(Pocket-lint) – Google has finally confirmed the name of the unified smartwatch operating system it first teased at I/O, following up Wear OS 2 with – brace yourself – Wear OS 3.
We still don’t have many concrete details regarding the overhauled platform, which will be the result of a collaborative effort between Google and Samsung, but we do now know it follows the same branding as previous Wear updates.
With Samsung recently teasing details about the One Watch UI experience, there was speculation that the platform could be completely renamed.
Instead, Google quietly dropped the official name into its latest blog post, while also detailing which existing Wear smartwatches would be eligible for the big upgrade – one that’s expected, though not confirmed, to be headlined by the Samsung Galaxy Watch 4 and Galaxy Watch 4 Classic when they launch in August.
As has been hinted in recent weeks, the blog post also confirmed that many existing smartwatches won’t be making the leap to Wear OS 3. Google outlined that Mobvoi’s TicWatch Pro 3 GPS, TicWatch Pro 3 Cellular/LTE, TicWatch E3, as well as new smartwatches from the Fossil Group launching later this year, would be the only eligible devices.
Interestingly, Google also says that it expects partners to be able to roll out the system update to these existing models from the “mid to second half of 2022” – later than we expected, considering all the hubbub.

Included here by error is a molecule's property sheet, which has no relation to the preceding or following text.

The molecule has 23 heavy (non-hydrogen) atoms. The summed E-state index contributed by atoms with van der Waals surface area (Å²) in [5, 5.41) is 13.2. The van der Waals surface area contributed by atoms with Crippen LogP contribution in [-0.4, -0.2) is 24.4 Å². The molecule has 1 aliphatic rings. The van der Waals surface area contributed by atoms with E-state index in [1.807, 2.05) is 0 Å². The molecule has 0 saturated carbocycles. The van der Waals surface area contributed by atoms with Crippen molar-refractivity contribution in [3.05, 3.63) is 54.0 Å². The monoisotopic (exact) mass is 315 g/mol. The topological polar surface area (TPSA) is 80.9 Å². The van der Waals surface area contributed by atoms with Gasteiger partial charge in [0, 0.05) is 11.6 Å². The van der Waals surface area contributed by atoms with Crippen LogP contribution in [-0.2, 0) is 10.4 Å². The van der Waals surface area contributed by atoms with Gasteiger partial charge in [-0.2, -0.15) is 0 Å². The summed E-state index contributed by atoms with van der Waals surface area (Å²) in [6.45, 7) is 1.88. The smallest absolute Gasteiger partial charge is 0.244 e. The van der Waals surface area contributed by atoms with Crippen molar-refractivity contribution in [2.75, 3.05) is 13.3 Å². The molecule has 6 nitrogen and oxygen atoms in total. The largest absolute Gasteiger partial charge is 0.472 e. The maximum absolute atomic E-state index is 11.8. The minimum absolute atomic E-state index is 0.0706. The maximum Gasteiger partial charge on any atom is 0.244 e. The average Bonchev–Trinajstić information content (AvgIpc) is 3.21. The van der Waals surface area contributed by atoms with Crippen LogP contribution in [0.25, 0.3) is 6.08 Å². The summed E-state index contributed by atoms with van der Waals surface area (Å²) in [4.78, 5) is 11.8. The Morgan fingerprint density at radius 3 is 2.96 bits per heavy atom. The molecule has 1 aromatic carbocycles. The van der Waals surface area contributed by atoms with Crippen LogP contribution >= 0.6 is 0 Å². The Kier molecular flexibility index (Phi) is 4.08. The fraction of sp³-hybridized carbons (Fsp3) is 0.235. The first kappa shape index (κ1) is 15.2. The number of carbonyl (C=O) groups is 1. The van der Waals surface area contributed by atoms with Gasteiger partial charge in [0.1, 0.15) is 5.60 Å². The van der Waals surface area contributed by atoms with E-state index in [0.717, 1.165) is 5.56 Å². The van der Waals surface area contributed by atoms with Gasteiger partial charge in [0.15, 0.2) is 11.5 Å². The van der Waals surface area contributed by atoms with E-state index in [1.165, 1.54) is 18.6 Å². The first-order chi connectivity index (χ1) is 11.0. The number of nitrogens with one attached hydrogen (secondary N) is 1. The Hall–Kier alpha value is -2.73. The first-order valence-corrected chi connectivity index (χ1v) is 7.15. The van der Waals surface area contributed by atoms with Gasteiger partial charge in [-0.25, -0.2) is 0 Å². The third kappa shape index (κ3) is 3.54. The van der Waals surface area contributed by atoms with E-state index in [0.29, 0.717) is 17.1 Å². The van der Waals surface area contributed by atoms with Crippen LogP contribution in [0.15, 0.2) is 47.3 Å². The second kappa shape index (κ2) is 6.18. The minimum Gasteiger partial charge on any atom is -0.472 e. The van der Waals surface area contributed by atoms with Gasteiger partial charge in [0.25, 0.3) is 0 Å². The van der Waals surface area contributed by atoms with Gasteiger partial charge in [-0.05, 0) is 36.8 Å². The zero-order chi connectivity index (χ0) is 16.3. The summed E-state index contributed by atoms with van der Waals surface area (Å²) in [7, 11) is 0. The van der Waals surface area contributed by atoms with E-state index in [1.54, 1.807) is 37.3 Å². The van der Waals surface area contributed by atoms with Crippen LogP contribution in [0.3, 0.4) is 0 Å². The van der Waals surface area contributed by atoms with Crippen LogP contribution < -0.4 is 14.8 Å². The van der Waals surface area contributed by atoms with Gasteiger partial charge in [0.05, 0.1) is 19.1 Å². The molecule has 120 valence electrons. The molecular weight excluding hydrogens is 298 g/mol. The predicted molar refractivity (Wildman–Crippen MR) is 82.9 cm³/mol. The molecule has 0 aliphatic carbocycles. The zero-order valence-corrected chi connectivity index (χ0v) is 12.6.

By that time, we would expect a new Fitbit flagship to potentially running the software, too, joined by the more traditional smartwatch offerings from Samsung, Fossil and TicWatch.
And though none of this is great news for many existing Wear OS users, Google has also just released a big update to the platform. As detailed in a separate Google blog post, users can now finally install apps for their Wear OS smartwatch through a paired Android phone, instead of having to use the Play Store app on the watch.
When the update rolls out over the coming weeks, then, this should mean that users will be able to search for Wear OS apps and install them directly from their phones.
So, it’s not all bad for existing Wear users. However, the latest information regarding the upcoming update confirms initial suspicions, and mean that it’s very difficult to recommend buying a Wear smartwatch until we’ve seen the next-gen offerings from Samsung, Fossil, Fitbit and perhaps even Google itself.
Writing by Conor Allison. Originally published on .